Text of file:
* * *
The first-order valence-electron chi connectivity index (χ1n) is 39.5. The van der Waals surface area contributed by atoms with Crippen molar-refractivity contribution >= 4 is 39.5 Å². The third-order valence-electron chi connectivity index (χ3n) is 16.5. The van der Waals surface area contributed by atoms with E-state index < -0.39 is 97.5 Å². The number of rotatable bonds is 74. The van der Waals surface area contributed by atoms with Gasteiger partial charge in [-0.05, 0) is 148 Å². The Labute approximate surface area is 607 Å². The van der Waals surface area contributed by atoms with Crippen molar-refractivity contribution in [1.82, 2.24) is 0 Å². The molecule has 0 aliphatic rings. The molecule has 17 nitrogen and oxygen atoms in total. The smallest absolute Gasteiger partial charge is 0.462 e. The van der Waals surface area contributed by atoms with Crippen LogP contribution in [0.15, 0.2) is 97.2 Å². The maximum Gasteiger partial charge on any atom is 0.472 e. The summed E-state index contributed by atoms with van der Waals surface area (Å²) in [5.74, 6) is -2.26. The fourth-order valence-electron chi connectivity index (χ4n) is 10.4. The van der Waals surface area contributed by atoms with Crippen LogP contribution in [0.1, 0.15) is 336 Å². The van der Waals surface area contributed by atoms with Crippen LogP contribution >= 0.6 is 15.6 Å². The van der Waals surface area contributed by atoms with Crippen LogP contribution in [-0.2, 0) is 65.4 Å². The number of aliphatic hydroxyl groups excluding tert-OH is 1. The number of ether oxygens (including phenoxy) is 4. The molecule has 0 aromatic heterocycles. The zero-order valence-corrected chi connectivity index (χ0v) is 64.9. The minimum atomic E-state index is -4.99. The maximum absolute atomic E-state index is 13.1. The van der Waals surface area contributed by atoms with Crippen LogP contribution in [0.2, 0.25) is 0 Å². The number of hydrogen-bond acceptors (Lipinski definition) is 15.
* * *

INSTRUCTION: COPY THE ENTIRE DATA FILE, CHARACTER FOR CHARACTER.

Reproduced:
The first-order valence-electron chi connectivity index (χ1n) is 39.5. The van der Waals surface area contributed by atoms with Crippen molar-refractivity contribution >= 4 is 39.5 Å². The third-order valence-electron chi connectivity index (χ3n) is 16.5. The van der Waals surface area contributed by atoms with E-state index < -0.39 is 97.5 Å². The number of rotatable bonds is 74. The van der Waals surface area contributed by atoms with Gasteiger partial charge in [-0.05, 0) is 148 Å². The Labute approximate surface area is 607 Å². The van der Waals surface area contributed by atoms with Crippen molar-refractivity contribution in [1.82, 2.24) is 0 Å². The molecule has 0 aliphatic rings. The molecule has 17 nitrogen and oxygen atoms in total. The smallest absolute Gasteiger partial charge is 0.462 e. The van der Waals surface area contributed by atoms with Crippen LogP contribution in [0.15, 0.2) is 97.2 Å². The maximum Gasteiger partial charge on any atom is 0.472 e. The summed E-state index contributed by atoms with van der Waals surface area (Å²) in [5.74, 6) is -2.26. The fourth-order valence-electron chi connectivity index (χ4n) is 10.4. The van der Waals surface area contributed by atoms with Crippen LogP contribution in [0.1, 0.15) is 336 Å². The van der Waals surface area contributed by atoms with Crippen LogP contribution >= 0.6 is 15.6 Å². The van der Waals surface area contributed by atoms with Crippen LogP contribution in [-0.2, 0) is 65.4 Å². The number of aliphatic hydroxyl groups excluding tert-OH is 1. The number of ether oxygens (including phenoxy) is 4. The molecule has 0 aromatic heterocycles. The zero-order valence-corrected chi connectivity index (χ0v) is 64.9. The minimum atomic E-state index is -4.99. The maximum absolute atomic E-state index is 13.1. The van der Waals surface area contributed by atoms with Crippen LogP contribution in [0.2, 0.25) is 0 Å². The number of hydrogen-bond acceptors (Lipinski definition) is 15.